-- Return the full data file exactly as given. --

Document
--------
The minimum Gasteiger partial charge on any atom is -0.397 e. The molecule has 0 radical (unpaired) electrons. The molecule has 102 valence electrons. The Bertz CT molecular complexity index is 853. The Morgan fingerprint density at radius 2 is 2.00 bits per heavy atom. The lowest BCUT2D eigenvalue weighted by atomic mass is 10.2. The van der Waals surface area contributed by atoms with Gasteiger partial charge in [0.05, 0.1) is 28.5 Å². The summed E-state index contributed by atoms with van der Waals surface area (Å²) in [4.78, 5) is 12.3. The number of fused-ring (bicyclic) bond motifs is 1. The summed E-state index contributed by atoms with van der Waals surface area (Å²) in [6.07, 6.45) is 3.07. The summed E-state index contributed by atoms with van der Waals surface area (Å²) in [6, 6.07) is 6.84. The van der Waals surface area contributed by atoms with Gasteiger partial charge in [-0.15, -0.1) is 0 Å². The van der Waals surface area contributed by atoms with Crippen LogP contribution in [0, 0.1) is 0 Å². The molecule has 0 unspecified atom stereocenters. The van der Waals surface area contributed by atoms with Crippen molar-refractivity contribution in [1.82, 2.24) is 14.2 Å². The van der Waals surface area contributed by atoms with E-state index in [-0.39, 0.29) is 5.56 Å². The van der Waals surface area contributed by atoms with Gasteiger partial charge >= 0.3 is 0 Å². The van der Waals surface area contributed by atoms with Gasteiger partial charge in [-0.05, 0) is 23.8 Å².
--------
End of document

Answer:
The minimum Gasteiger partial charge on any atom is -0.397 e. The molecule has 0 radical (unpaired) electrons. The molecule has 102 valence electrons. The Bertz CT molecular complexity index is 853. The Morgan fingerprint density at radius 2 is 2.00 bits per heavy atom. The lowest BCUT2D eigenvalue weighted by atomic mass is 10.2. The van der Waals surface area contributed by atoms with Gasteiger partial charge in [0.05, 0.1) is 28.5 Å². The summed E-state index contributed by atoms with van der Waals surface area (Å²) in [4.78, 5) is 12.3. The number of fused-ring (bicyclic) bond motifs is 1. The summed E-state index contributed by atoms with van der Waals surface area (Å²) in [6.07, 6.45) is 3.07. The summed E-state index contributed by atoms with van der Waals surface area (Å²) in [6, 6.07) is 6.84. The van der Waals surface area contributed by atoms with Gasteiger partial charge in [-0.15, -0.1) is 0 Å². The van der Waals surface area contributed by atoms with Crippen LogP contribution in [0, 0.1) is 0 Å². The molecule has 0 unspecified atom stereocenters. The van der Waals surface area contributed by atoms with Crippen molar-refractivity contribution in [1.82, 2.24) is 14.2 Å². The van der Waals surface area contributed by atoms with E-state index in [-0.39, 0.29) is 5.56 Å². The van der Waals surface area contributed by atoms with Gasteiger partial charge >= 0.3 is 0 Å². The van der Waals surface area contributed by atoms with Gasteiger partial charge in [-0.05, 0) is 23.8 Å².